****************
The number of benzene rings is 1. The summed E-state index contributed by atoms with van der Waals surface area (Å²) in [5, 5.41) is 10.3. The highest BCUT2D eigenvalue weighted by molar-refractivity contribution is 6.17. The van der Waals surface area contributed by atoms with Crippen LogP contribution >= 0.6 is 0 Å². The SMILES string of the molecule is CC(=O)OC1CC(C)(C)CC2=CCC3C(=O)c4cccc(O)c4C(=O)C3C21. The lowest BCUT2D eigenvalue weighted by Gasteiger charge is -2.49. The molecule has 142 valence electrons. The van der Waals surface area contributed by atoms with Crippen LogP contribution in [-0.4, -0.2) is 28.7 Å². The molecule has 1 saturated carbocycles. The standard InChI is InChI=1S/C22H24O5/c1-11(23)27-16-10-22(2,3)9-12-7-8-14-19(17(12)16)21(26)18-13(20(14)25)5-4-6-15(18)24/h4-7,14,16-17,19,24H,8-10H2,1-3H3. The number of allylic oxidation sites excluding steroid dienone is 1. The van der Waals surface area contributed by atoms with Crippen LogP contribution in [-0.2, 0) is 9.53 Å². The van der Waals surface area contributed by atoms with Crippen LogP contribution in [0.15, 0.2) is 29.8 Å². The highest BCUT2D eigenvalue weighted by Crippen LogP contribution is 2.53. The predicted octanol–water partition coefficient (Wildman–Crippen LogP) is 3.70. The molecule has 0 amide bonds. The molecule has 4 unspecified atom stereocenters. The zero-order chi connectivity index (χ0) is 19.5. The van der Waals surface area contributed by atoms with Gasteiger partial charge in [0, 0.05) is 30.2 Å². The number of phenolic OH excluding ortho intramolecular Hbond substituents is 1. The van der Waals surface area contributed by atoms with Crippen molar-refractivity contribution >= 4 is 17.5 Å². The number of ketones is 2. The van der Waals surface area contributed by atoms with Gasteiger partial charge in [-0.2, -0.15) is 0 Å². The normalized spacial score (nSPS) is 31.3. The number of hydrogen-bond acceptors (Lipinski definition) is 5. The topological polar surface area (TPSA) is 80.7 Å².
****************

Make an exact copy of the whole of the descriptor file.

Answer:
The number of benzene rings is 1. The summed E-state index contributed by atoms with van der Waals surface area (Å²) in [5, 5.41) is 10.3. The highest BCUT2D eigenvalue weighted by molar-refractivity contribution is 6.17. The van der Waals surface area contributed by atoms with Crippen LogP contribution >= 0.6 is 0 Å². The SMILES string of the molecule is CC(=O)OC1CC(C)(C)CC2=CCC3C(=O)c4cccc(O)c4C(=O)C3C21. The lowest BCUT2D eigenvalue weighted by Gasteiger charge is -2.49. The molecule has 142 valence electrons. The van der Waals surface area contributed by atoms with Crippen LogP contribution in [-0.4, -0.2) is 28.7 Å². The molecule has 1 saturated carbocycles. The standard InChI is InChI=1S/C22H24O5/c1-11(23)27-16-10-22(2,3)9-12-7-8-14-19(17(12)16)21(26)18-13(20(14)25)5-4-6-15(18)24/h4-7,14,16-17,19,24H,8-10H2,1-3H3. The number of allylic oxidation sites excluding steroid dienone is 1. The van der Waals surface area contributed by atoms with Crippen LogP contribution in [-0.2, 0) is 9.53 Å². The van der Waals surface area contributed by atoms with Crippen LogP contribution in [0.15, 0.2) is 29.8 Å². The highest BCUT2D eigenvalue weighted by Crippen LogP contribution is 2.53. The predicted octanol–water partition coefficient (Wildman–Crippen LogP) is 3.70. The molecule has 0 amide bonds. The molecule has 4 unspecified atom stereocenters. The zero-order chi connectivity index (χ0) is 19.5. The van der Waals surface area contributed by atoms with Gasteiger partial charge in [0, 0.05) is 30.2 Å². The number of phenolic OH excluding ortho intramolecular Hbond substituents is 1. The van der Waals surface area contributed by atoms with Crippen molar-refractivity contribution >= 4 is 17.5 Å². The number of ketones is 2. The van der Waals surface area contributed by atoms with Gasteiger partial charge in [-0.2, -0.15) is 0 Å². The normalized spacial score (nSPS) is 31.3. The number of hydrogen-bond acceptors (Lipinski definition) is 5. The topological polar surface area (TPSA) is 80.7 Å².